This is the second time I’ve seen this. I can imagine myself watching it yet again some time. It has a quiet, children’s book peace to it that seems like it might remain inviting. But not for a while, anyway.

This was Criterion Collection #71. No “extras,” by the way, and though it was apparently from a new print, it still had visible splices in it, plus some odd flickering. It was still nice to look at. The Flowers of St. Francis, which I wrote about in February, was Criterion Collection #293. That leaves 350 that I haven’t talked about. I’ll let you know.

June 19, 2006


I wrote this on December 22. Of last year. It’s been sitting around for 7 months because I thought it was kind of annoying, but the thought’s been nagging at me that maybe I should fix it so that it’s not so annoying, so that I can post it here. Instead of fixing it I’m just posting it. I played it in again a little faster, which made it marginally less annoying than before. But I dunno. I don’t know what it was ever supposed to be. I think I was humming the tune in the shower and then turned it into this.

It’s called Pastorale in honor of the fact that just before I finished it and set it aside, it became clear to me that my subconscious had been working out a desire to hum this very lovely little tune by Stravinsky. That probably accounts for the other Stravinsky-ish stuff I ended up putting in there. It also explains why this was originally slower. Maybe I should have left it that way.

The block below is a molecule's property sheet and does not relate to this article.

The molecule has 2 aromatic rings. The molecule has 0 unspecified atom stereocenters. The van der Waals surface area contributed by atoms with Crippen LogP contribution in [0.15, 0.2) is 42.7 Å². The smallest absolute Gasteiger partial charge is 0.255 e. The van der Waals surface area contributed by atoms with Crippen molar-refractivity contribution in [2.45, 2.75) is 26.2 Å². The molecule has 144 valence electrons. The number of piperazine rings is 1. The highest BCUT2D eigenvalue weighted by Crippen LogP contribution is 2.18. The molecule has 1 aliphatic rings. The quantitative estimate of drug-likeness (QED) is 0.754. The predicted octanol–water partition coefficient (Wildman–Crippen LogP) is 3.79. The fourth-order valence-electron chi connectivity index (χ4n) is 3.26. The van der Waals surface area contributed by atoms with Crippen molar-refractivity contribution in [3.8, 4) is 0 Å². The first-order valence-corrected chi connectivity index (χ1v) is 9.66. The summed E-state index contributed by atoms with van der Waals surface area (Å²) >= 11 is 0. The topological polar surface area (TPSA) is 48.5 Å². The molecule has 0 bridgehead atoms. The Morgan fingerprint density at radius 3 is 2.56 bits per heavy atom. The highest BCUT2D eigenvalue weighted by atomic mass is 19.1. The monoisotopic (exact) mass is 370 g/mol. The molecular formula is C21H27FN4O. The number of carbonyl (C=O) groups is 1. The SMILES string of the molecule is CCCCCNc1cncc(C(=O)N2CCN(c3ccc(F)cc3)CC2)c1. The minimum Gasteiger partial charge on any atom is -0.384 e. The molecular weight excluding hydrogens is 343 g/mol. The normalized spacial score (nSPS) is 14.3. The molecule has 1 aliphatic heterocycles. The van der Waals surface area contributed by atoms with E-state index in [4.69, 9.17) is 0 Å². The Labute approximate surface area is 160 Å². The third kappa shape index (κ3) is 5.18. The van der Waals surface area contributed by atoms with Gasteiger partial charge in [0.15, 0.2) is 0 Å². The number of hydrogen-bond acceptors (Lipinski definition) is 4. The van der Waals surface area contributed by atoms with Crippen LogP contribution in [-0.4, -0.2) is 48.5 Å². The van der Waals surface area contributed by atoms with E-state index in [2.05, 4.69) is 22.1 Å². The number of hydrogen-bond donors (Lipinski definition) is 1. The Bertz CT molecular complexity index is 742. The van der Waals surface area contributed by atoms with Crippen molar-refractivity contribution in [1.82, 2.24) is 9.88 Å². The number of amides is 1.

Oh well, here it is.

And here’s a tiny excerpt from the Stravinsky Pastorale, too, so you can maybe hear what I’m getting at. Pretty, isn’t it.

Okay, about the Stravinsky: the score behind that link is actually a transposed version of the original song for voice and piano. As far as I know the transposition is unauthorized, though that sort of thing happens all the time. The original is higher. The audio clip, on the other hand, is from a much later arrangement for chamber ensemble, with no voice. And I think he made yet another arrangement of this song, for violin and piano or something. I guess he liked it too.

I believe I have photocopies of the fairly rare, true original 1907 edition of the score somewhere, from a past life where I had access to such things. I’ll make a pdf for the world at large and post it here sooner or later.

June 15, 2006

Zathura: A Space Adventure (2005)

directed by Jon Favreau
screenplay by David Koepp and John Kamps
after the book by Chris Van Allsburg (2002)

113 min.